Friday, April 14, 2017

Twenty Questions with Edith Maxwell


Quaker midwife Rose Carroll is enjoying the 1888 Independence Day evening fireworks with her beau when a teenaged Quaker mill girl is found shot dead. After a former slave and fellow Quaker is accused of the murder, Rose delves into the crime, convinced of the man's innocence. An ill-mannered mill manager, an Irish immigrant, and the victim's young boyfriend come under suspicion even as Rose's future with her handsome doctor suitor becomes unsure. Rose continues to deliver babies and listen to secrets, finally figuring out one criminal―only to be threatened by the murderer, with three lives at stake. Can she rescue herself, a baby, and her elderly midwifery teacher in time?



Love or money? Love.

Plain or peanut? (M&Ms) Peanut, of course!

Beef or chicken? Chicken.

Coffee or tea? Coffee, but mostly dark roast decaf because I weaned myself from caffeine twenty years ago.

Oxford comma: yes or no? Of course!

Hardback or Kindle? Hardback when I can find it and I’m not traveling.

Salty or sweet? Salty.

City or country? Country, for sure.

Dog or cat? 3 cats!

Fame or fortune? Hmm. Neither? I guess I’ll go for fame.

Laptop or desktop? Laptop, but a large one I can see the screen and use a decent keyboard.

Health food or junk food? Healthy food.

Mountains or beach? Beach. Ah, toes in warm sand.

Gourmet or diner? Gourmet.

Sweet or unsweet? (Tea of course.) Unsweet.

Humor or drama? Drama.

Dr. Seuss or Mr. Spock? Dr. Seuss.

Halloween or Christmas? Halloween – I LOVE getting into costume.

Spring or fall? Spring, after a long New England winter, is heaven.

Morning or night? Morning, for sure.


Edith Maxwell is an Agatha-nominated and national bestselling mystery author who writes the historical Quaker Midwife Mysteries. Delivering the Truth, featuring a Quaker midwife sleuth in 1888, released in 2016 and is nominated for an Agatha Award for Best Historical Mystery. Her story, "The Mayor and the Midwife," is the second Rose Carroll story to be nominated for an Agatha Award for Best Short Story. Called to Justice releases in 2017.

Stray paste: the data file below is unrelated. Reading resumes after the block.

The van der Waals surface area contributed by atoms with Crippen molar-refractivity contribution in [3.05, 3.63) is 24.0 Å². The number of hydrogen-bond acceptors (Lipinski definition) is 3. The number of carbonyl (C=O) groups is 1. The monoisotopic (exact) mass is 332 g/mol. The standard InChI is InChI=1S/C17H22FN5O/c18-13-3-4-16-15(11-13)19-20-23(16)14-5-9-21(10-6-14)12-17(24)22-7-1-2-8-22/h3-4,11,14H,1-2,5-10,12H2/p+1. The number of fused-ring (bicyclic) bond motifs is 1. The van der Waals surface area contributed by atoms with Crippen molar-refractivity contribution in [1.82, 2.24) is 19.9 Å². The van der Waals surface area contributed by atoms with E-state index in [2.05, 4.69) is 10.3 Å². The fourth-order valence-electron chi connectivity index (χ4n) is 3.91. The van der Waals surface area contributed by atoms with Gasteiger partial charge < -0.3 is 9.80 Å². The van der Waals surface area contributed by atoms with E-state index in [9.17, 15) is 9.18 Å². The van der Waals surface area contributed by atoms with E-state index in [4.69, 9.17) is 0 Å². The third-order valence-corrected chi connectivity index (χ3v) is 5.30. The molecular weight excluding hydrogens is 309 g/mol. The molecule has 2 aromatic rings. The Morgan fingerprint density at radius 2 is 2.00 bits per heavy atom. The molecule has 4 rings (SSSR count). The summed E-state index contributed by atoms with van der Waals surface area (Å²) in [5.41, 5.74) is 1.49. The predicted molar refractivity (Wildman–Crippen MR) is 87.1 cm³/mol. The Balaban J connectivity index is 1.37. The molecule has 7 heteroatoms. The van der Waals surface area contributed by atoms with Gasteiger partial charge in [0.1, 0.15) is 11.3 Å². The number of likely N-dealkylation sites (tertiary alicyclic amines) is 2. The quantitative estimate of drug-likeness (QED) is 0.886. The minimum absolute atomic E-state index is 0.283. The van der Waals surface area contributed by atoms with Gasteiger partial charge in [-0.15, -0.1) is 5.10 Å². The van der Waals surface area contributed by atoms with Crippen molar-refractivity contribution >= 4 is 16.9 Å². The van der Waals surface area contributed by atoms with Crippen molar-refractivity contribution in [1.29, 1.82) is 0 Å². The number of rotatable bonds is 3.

Edith also writes the Local Foods Foods Mysteries. Mulcho do About Murder releases in 2017. Edith once owned and operated the smallest certified-organic farm in Essex County, Massachusetts.

As Maddie Day, Edith writes the Country Store Mysteries set in southern Indiana. When the Grits Hit the Fan releases in 2017.

Maddie Day also writes the Cozy Capers Book Group Mysteries, with Murder on Cape Cod debuting in 2018.

Bluffing is Murder, the second in Edith’s Lauren Rousseau mystery series written as Tace Baker, features a Quaker linguistics professor. Edith holds a PhD in linguistics.

Edith's short stories have appeared in more than a dozen juried anthologies and magazines. She is active in Mystery Writers of America and Sisters in Crime and is President of SINC New England.

Edith, a fourth-generation Californian, has two grown sons and lives in an antique house north of Boston with her beau, their three cats, a small organic garden, and some impressive garden statuary. She worked as a software technical writer for almost two decades but now writes fiction full time.

Connect with Edith:
Website  |  Blog   |  Facebook  |   Twitter  |  Goodreads 

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